Combine all of this information and, to me at least, it screams “vulnerable teen.” And a vulnerable teen is someone who raises my fears. Fear of a young adult male thinking this patient is much older than she is. Fear that this patient will be flattered by the attention being paid to her and would put herself in a risky situation that could lead to a sexual relationship. Fear that this relationship would lead to the possibility of a sexually transmitted infection, pregnancy, or HIV, all risks highlighted in the clinical literature when teenaged girls date older men.1,2
Of course, none of my observations could be considered to be true risk factors. Instead, again based on my experience, I would consider them to be “soft signs,” akin to soft neurological signs. You know, those abstract signs that aren’t necessarily worrisome at the moment and would not help lead to a definitive diagnosis.
Based on my reflections of this patient, I am confident that my decision to withhold MTX wasn’t a judgmental decision but was indeed my nurse’s “Spidey sense” at work. There was something that simply didn’t feel right to me and triggered my need to protect this patient no matter the potential damage to our relationship. Maybe the fact that this patient had previously been lost to follow-up for almost a year and had rejected a suggestion of MTX during a flare played a role in my decision—it’s hard to say. In the moment of our visit, I couldn’t have easily put that feeling into words, but I rather remember the unidentifiable uneasiness I felt in the exam room. This was a patient who I felt needed my help and protection even if she couldn’t say so.
The situation with this patient continues to evolve. Fortunately, there are a number of other treatment options available to us that work just as well if not better than MTX in many patients. In our patients with RA for whom we are worried about the possibility of pregnancy, there is good data on the use of several nonbiologic and biologic therapies that can help control disease while presenting few fetal risks.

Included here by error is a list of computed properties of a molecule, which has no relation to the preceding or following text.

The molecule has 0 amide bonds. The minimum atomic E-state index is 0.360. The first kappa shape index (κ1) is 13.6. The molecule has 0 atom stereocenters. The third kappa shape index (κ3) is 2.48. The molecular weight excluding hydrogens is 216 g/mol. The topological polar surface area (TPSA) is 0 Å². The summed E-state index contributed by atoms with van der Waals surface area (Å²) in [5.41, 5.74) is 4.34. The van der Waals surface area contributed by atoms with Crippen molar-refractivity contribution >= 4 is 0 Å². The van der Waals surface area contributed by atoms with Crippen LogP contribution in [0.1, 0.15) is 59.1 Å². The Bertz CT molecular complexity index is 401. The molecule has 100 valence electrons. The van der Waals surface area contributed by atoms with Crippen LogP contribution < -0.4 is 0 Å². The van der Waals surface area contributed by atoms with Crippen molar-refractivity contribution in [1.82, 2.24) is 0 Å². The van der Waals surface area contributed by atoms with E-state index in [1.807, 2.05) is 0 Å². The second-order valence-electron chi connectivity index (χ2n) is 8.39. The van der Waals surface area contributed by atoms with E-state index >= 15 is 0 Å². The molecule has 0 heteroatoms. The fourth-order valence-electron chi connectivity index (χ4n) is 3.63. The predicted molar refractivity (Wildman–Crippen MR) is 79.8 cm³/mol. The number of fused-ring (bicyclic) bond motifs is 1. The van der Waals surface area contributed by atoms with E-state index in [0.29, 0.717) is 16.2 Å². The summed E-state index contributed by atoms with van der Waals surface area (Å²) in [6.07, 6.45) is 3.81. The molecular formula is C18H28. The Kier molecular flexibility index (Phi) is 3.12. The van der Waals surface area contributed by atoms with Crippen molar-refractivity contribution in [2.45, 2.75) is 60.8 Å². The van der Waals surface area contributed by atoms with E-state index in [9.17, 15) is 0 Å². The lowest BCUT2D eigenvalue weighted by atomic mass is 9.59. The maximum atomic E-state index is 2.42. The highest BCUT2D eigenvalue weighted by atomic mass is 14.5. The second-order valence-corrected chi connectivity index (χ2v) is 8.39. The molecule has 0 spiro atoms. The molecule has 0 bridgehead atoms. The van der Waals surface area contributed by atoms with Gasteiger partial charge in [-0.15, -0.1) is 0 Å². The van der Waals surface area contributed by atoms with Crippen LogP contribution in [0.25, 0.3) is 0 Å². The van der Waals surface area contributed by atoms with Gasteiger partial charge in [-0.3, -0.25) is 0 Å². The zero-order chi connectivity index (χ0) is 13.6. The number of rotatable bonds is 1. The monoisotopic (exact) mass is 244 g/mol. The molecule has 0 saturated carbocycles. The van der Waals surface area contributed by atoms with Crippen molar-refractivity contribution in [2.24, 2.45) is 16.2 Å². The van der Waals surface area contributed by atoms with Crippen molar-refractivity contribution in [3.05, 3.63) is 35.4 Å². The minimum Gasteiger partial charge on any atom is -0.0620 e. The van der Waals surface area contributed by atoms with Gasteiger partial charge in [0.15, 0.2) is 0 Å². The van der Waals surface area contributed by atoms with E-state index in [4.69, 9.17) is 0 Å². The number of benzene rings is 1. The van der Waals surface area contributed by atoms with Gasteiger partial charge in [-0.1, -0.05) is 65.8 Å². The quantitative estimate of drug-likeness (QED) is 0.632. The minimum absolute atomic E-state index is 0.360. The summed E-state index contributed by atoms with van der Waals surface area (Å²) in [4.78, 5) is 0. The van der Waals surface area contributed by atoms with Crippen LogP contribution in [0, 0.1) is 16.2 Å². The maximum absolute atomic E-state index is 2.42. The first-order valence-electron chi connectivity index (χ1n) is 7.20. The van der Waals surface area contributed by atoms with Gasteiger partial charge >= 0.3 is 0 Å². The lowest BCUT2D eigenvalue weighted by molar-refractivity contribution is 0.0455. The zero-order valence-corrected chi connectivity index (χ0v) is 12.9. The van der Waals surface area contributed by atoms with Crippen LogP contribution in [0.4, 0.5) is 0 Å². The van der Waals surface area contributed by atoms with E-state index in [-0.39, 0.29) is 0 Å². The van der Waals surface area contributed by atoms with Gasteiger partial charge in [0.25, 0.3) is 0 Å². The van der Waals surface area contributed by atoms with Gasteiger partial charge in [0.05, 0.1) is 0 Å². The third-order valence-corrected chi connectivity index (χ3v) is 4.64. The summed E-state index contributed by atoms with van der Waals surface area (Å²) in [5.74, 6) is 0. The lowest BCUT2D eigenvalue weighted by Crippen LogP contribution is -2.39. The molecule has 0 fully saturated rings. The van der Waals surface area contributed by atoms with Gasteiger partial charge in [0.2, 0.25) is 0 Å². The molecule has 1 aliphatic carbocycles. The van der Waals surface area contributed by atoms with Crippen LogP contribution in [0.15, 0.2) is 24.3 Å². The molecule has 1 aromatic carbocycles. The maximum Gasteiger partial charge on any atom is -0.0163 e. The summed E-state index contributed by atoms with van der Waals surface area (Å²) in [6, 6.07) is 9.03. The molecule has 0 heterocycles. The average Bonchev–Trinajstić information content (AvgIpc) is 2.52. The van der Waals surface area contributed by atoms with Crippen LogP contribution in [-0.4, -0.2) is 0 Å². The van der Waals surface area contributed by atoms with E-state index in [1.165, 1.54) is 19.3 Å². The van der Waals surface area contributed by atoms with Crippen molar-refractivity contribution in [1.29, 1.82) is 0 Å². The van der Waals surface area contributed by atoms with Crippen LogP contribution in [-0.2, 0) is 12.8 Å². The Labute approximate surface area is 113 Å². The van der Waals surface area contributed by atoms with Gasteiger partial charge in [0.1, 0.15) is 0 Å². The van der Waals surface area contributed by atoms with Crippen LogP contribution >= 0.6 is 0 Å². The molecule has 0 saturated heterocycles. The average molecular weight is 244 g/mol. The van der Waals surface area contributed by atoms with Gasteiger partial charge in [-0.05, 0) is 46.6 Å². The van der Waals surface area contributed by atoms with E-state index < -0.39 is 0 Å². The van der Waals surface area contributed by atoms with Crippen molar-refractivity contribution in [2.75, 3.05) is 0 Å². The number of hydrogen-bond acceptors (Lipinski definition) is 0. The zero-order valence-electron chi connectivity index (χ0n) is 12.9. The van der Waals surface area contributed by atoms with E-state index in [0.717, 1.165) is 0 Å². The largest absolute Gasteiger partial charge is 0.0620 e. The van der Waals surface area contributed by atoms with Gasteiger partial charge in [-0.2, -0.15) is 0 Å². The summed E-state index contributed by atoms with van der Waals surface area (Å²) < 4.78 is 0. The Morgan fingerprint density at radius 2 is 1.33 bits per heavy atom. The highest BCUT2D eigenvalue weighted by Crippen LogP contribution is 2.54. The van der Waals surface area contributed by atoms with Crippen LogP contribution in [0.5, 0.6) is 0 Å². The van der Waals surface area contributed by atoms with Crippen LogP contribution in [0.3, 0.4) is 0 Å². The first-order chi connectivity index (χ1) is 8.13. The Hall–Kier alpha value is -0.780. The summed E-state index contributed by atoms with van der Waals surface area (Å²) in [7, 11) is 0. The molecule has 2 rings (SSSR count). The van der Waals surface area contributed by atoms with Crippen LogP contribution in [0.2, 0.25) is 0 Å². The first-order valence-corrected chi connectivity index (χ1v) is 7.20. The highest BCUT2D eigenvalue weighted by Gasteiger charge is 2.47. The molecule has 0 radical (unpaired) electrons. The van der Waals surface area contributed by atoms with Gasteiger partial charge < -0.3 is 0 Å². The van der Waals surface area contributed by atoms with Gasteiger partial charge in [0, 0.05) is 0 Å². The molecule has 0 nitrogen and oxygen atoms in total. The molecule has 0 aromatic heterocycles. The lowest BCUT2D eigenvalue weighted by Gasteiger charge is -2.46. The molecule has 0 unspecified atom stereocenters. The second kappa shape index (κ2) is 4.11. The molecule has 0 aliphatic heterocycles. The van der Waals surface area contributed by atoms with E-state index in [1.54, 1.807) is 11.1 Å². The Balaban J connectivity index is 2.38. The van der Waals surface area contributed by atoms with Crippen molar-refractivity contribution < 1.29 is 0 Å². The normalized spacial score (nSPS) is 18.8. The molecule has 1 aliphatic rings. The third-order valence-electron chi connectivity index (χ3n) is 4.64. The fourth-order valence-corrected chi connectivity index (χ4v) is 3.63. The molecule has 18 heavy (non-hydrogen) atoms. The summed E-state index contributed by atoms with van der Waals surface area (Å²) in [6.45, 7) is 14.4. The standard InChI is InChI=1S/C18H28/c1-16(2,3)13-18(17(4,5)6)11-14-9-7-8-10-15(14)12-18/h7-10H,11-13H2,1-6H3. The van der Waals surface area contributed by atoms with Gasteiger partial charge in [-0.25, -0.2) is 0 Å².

Were it not for my nursing colleagues, I likely would not have reflected—at least not to a significant degree—as to why I made the decisions I did with this patient. Self-introspection can be a valuable tool to help us understand why we make certain decisions, both personally and professionally, and help us to better serve our patients in the long run. So don’t be afraid to listen to your “Spidey sense” even when logic points you in a different direction—nursing intuition is sometimes the best tool in our treatment arsenal.
Cathy Patty-Resk, MSN, RN-BC, CPNP-PC is a certified pediatric nurse practitioner in the Division of Rheumatology at Children’s Hospital of Michigan in Detroit, MI, where she provides medical services to inpatient and outpatient pediatric rheumatology patients.
1. Manlove J, Moore K, Liechty J, Ikramullah E, Cottingham S. Sex between young teens and older individuals: a demographic portrait. Child Trends. September 2015.
2. Centers for Disease Control and Prevention. Teen pregnancy in the United States. Available at www.cdc.gov/teenpregnancy/about/index.htm. Accessed May 24, 2018.